When expanding Western powers reached the perimeter of the Chinese empire, they forced China to define its physical borders, starting with the Treaty of Nerchinsk in 1689. During the nineteenth and early twentieth centuries, China had to give up claims to to substantial pieces of territory which were ceded to Great Britain, Japan, Russia, France, and other states and to varying degrees of paramountcy over Burma, Vietnam, Korea, the Ryukyu Islands, outer Mongolia, and parts of Central Asia and Siberia. The bulk of these territorial losses were accepted by the People's Republic of China, but the PRC did fight border wars over contested territory with India, the USSR, and Vietnam, and still has unsettled claims with Japan and a number of other countries.
The separation of Hong Kong and Macao also had their origins in the
nineteenth century. These colonies were returned to Chinese control peacefully
in 1997 and 1999.
The most difficult legacy of territorial loss was Taiwan. Taken
as a colony by Japan in 1895, it was returned to Chinese control under
the Nationalist regime in 1945. But after 1949 Nationalist-ruled Taiwan
neither reunified with mainland China nor declared independence from
it, posing one of the major continuing problems for PRC diplomacy.
Within China's borders as well, there are some issues of territorial
control. China defines itself as one people consisting of the majority
Han (ethnic Chinese) plus 55 "national minorities" such as
the Tibetans, Mongols, Uyghurs, and Kazaks. Many members of these minority groups are dissatisfied with Chinese rule. The Tibetans and Uyghurs in particular have resisted Chinese efforts to intensify control over their territories, and they enjoy some degree of international support. This makes internal control within the borders an issue with resonance in China's foreign relations.
Task Number Three: Establishing National Identity
The Westernizing May Fourth Movement that began in 1919 was sparked
by outrage at Western betrayal of China's interests at the peace negotiations
ending World War I. While European ideologies had their
roots in European culture, China's ferment was reactive in both motive
and content. Chinese tried to decide whether they should totally Westernize
their culture, or whether there was something in it that was worth saving.
In 1949 Mao Zedong declared, "China has stood up." With his "Sinification
of Marxism," Mao claimed to have combined a national identity with
a cosmopolitan one, and to have forged a world-class model of thought
and society that was distinctively Chinese.
But Mao's death initiated a new period of debate over China's place in the world. In the era of reform and opening, the disagreement between those who favored and those who opposed Westernization (often referred to respectively as "liberals" and "conservatives") remained the fundamental cleavage of Chinese politics. The clash between the two camps came to a crisis during the Tiananmen Incident of 1989, when pro-democracy demonstrators challenged the Chinese Communist Party's authoritarian rule. The conservatives carried out a military crackdown on the demonstrators. Since that time, the government has maintained tight control over political speech and political activity while continuing to allow considerable freedom in personal life. The government promotes national pride, and demands loyalty both to traditional cultural values like harmony and deference to authority, and to "socialism with Chinese characteristics."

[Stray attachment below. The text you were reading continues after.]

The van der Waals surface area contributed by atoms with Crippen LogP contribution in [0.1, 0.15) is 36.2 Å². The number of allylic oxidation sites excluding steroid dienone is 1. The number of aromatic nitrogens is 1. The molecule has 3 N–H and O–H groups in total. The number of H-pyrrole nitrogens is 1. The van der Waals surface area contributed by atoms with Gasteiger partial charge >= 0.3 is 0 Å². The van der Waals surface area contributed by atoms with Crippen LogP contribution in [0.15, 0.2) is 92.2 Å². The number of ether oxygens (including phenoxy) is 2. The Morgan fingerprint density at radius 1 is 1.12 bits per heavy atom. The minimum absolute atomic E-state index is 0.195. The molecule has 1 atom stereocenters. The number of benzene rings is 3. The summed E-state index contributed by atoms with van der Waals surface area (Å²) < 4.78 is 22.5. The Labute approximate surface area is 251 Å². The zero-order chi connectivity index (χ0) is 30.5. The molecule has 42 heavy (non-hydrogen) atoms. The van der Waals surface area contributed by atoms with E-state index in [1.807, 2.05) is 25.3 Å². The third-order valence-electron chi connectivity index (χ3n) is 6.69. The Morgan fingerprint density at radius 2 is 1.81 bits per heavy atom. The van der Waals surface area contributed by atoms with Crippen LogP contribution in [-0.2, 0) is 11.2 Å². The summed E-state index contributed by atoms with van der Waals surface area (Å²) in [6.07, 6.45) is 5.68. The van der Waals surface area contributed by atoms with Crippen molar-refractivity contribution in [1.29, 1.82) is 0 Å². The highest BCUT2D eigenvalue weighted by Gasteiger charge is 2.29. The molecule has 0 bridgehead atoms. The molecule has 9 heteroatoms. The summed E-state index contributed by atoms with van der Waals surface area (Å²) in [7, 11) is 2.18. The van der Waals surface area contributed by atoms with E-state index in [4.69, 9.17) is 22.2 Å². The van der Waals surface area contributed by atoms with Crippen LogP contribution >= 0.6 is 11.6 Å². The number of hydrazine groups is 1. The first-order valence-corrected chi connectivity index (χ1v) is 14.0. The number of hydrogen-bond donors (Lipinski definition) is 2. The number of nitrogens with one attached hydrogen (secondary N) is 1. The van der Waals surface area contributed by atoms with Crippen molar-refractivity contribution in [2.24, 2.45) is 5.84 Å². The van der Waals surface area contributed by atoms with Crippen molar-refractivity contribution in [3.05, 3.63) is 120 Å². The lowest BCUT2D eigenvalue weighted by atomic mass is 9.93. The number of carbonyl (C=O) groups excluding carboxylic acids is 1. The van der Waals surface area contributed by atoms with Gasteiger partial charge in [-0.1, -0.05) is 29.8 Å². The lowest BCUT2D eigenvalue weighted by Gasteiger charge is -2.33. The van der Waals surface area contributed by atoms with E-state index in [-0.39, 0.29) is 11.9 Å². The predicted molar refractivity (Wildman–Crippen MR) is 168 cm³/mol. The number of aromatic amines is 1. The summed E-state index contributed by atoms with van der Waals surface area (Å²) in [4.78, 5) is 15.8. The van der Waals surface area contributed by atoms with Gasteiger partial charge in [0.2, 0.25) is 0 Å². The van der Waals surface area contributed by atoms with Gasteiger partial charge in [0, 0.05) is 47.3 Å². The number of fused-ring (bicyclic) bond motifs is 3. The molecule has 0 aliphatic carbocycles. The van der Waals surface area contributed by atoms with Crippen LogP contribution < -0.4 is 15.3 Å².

The problem of cultural identity infuses every aspect of China's foreign
relations. Schoolchildren learn about nineteenth century Western imperialism:
Treaty Ports and concessions (foreign-governed areas in Chinese cities),
foreign leaseholds and spheres of interest, extraterritoriality (by which
foreigners in China charged with crimes were judged under foreign laws
by foreign judges), "most-favored-nation" clauses which required
China to extend low-tariff treatment to all its trading partners regardless
of whether they did the same in return. They also learn about the brilliance of Chinese civilization and the revolutionary tradition of the Chinese Communist Party.
Chinese nationalism is thus powered by feelings of national humiliation and pride. In turn, it generates debates about why China was weak and how it can become even stronger; about lost territory; and about reclaiming a leading position in the world. With the fading of the Communist Party's utopian ideals, nationalism remains its most reliable claim to the people's loyalty. The only important value still shared by the regime and its critics, it unites Chinese of all walks of life no matter how uninterested they are in other aspects of politics. Despite the rapid growth of the Chinese economy in the post-Mao period, many Chinese see themselves as a nation beleaguered, unstable at home because insecure abroad, and vulnerable abroad because weak at home.
The consultant for this unit is Andrew J. Nathan, professor of Chinese
political science at Columbia University. The unit draws from Andrew J. Nathan
and Robert S. Ross, The Great Wall and the Empty Fortress: China’s
Search for Security (New York: W.W. Norton, 1997) and from Andrew J. Nathan and Andrew Scobell, China's Search for Security (New York: Columbia University Press, 2012).